The Ministry of Human Resource Development (HRD) recently came out with some shocking data related to the top engineering and technology institution of the country – The Indian Institute of Technology (IIT). The HRD Ministry reported that 2,461 students dropped out from the IITs in the past 2 years.
Out of them, 1290 belong to the general category and the remaining 1,171 students belong to the reserved category (SC, ST and OBC). The HRD Ministry presented this data in the parliament.
The dropout rate is highest in the older IITs like Delhi, Kharagpur, Bombay, Kanpur and Madras. While IIT Delhi recorded 782 dropout students, IIT Kharagpur recorded 622. As many as 263 students dropped out from IIT Bombay and 190 students dropped out from IIT Kanpur. The dropout rate for IIT Madras is 128 students.
On an average, around 9000 students get admitted into the IITs at the undergraduate level and approximately 8,000 students get admitted in the postgraduate level. Experts, after analyzing the situation, have pointed out certain probable reasons behind this alarming dropout rate. Caste discrimination and pressure have come out as the primary cause. Second, it was seen that many students at the postgraduate level dropped out to take up jobs.
The IITs have been instructed by the HRD Ministry to look into the matter and prescribe ways to stop this trend. The IITs have taken to certain measures for the same.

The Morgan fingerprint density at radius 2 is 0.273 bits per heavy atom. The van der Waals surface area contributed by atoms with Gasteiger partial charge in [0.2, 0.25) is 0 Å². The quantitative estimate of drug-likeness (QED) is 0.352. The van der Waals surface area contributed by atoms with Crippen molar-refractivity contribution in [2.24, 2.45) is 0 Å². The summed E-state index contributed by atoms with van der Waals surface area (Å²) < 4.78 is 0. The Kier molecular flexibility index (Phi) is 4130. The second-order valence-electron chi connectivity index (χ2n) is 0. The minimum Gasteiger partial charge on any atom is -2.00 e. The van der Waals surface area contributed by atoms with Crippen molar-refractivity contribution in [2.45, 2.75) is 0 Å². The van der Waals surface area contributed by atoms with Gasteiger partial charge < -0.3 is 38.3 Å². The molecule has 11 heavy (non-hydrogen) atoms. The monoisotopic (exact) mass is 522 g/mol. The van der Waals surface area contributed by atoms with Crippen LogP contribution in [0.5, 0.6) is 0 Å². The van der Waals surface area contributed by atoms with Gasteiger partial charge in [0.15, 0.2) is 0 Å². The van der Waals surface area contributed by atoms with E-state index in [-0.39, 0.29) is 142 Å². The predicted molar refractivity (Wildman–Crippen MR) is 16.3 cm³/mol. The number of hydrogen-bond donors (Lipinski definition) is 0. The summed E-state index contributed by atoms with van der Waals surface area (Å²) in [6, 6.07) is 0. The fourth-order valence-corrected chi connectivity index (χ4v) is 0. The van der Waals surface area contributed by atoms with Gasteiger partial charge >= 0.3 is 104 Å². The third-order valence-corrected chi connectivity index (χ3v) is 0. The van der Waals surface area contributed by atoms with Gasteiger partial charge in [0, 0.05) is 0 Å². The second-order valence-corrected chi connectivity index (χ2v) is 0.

The institutes have deployed advisers who would monitor the academic progress of the students. The students identified as comparatively weak, academically, will be given additional classes. The IITs have also arranged for counselling facilities for students and their families.
Faculty members of the IITs are shocked at the revelation of the HRD Ministry. Professor Dhiraj Sanghi points out that the MTech students tend to leave after bagging jobs with PSUs that typically hire in July. He expressed hope that the government will advise the PSUs to hire in June in order to stop students from dropping out.
As pointed out by Director of IIT Delhi, V Ramgopal Rao, undergraduate students drop out when they are unable to take the academic pressure of the IITs. He added that many students who come from schools of vernacular medium face a problem of adjustment.
Documentary filmmaker Anoop Kumar and Dalit right activist Suraj Yengde have stressed on this issue. Going by the figures, the dropout proportion is much higher in students belonging to the reserved categories. Kumar and Yengde say that these students, who mostly come from vernacular medium schools, have a tough time adjusting with the ways of the IITs. This leads to them lagging behind in academic matters. Kumar and Yengde suggest that the IITs should ensure that these students are inducted well into the curriculum.
Naveen Kumar, a former Delhi IIT-ian and a member of the Bahujan Azad Party said that caste discrimination within the four walls of the IITs is a reality. He recounted an incident when somebody had written the words “SCs, STs, not allowed here” outside a student’s hostel room. Complaints to the dean had yielded in zero results.
An IIT professor has said that giving a caste-colour to the dropout issue is pointless. He says that the fact that students of the reserved category find it difficult to cope up with the academic curriculum is a fact. However, this has nothing to do with caste. It happens because these students are absorbed by IITs based on merit lower than general category students. Inside the system, things change for them and most often they are unable to bear the pressure.
Whatever be the reason, the IITs should buck up and ensure that this dropout rate is lowered, rather zeroed, at the earliest.